Immunologic resilience and COVID-19 survival advantage

J Allergy Clin Immunol. 2021 Nov;148(5):1176-1191. doi: 10.1016/j.jaci.2021.08.021. Epub 2021 Sep 8.


Background: The risk of severe coronavirus disease 2019 (COVID-19) varies significantly among persons of similar age and is higher in males. Age-independent, sex-biased differences in susceptibility to severe COVID-19 may be ascribable to deficits in a sexually dimorphic protective attribute that we termed immunologic resilience (IR).

Objective: We sought to examine whether deficits in IR that antedate or are induced by severe acute respiratory syndrome coronavirus 2 (SARS-CoV-2) infection independently predict COVID-19 mortality.

Methods: IR levels were quantified with 2 novel metrics: immune health grades (IHG-I [best] to IHG-IV) to gauge CD8+ and CD4+ T-cell count equilibrium, and blood gene expression signatures. IR metrics were examined in a prospective COVID-19 cohort (n = 522); primary outcome was 30-day mortality. Associations of IR metrics with outcomes in non-COVID-19 cohorts (n = 13,461) provided the framework for linking pre-COVID-19 IR status to IR during COVID-19, as well as to COVID-19 outcomes.

Results: IHG-I, tracking high-grade equilibrium between CD8+ and CD4+ T-cell counts, was the most common grade (73%) among healthy adults, particularly in females. SARS-CoV-2 infection was associated with underrepresentation of IHG-I (21%) versus overrepresentation (77%) of IHG-II or IHG-IV, especially in males versus females (P < .01). Presentation with IHG-I was associated with 88% lower mortality, after controlling for age and sex; reduced risk of hospitalization and respiratory failure; lower plasma IL-6 levels; rapid clearance of nasopharyngeal SARS-CoV-2 burden; and gene expression signatures correlating with survival that signify immunocompetence and controlled inflammation. In non-COVID-19 cohorts, IR-preserving metrics were associated with resistance to progressive influenza or HIV infection, as well as lower 9-year mortality in the Framingham Heart Study, especially in females.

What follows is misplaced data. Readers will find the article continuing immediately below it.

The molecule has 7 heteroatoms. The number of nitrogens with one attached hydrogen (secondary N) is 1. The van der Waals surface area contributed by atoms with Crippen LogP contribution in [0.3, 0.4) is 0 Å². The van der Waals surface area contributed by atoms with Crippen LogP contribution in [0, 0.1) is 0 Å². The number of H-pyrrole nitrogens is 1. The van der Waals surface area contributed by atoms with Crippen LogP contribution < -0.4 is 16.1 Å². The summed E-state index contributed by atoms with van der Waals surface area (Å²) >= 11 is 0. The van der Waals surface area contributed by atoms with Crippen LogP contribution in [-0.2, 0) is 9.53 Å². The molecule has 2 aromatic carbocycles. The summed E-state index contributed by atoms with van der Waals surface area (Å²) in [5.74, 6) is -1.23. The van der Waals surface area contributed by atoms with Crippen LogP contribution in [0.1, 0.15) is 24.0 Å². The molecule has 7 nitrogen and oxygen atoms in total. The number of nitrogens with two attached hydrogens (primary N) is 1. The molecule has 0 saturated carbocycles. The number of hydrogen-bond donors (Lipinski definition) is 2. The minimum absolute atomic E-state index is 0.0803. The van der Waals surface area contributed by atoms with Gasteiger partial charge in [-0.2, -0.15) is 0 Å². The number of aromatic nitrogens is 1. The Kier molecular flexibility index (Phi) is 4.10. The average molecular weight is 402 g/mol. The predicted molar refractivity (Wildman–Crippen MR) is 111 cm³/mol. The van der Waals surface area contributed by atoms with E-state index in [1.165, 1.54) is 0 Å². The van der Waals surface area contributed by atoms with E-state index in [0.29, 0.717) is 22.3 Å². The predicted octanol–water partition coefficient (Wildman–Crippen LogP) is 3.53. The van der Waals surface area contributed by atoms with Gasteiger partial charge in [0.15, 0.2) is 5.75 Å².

Conclusions: Preservation of immunocompetence with controlled inflammation during antigenic challenges is a hallmark of IR and associates with longevity and AIDS resistance. Independent of age, a male-biased proclivity to degrade IR before and/or during SARS-CoV-2 infection predisposes to severe COVID-19.

Keywords: AIDS; Aging; COVID-19; HIV; SARS-CoV-2; biomarkers; immune; inflammation; influenza.

Publication types

  • Observational Study
  • Research Support, N.I.H., Extramural
  • Research Support, Non-U.S. Gov't
  • Research Support, U.S. Gov't, Non-P.H.S.

MeSH terms

  • Adult
  • Aged
  • COVID-19 / epidemiology
  • COVID-19 / immunology*
  • COVID-19 / mortality
  • Cohort Studies
  • Disease Resistance
  • Female
  • HIV Infections / epidemiology*
  • HIV-1 / physiology*
  • Humans
  • Immunocompetence
  • Interleukin-6 / blood
  • Longitudinal Studies
  • Male
  • Middle Aged
  • Prospective Studies
  • Respiratory Insufficiency / epidemiology*
  • SARS-CoV-2 / physiology*
  • Severity of Illness Index
  • Sex Factors*
  • Survival Analysis
  • T-Lymphocytes / immunology*
  • Transcriptome / immunology
  • United States / epidemiology
  • Viral Load


  • Interleukin-6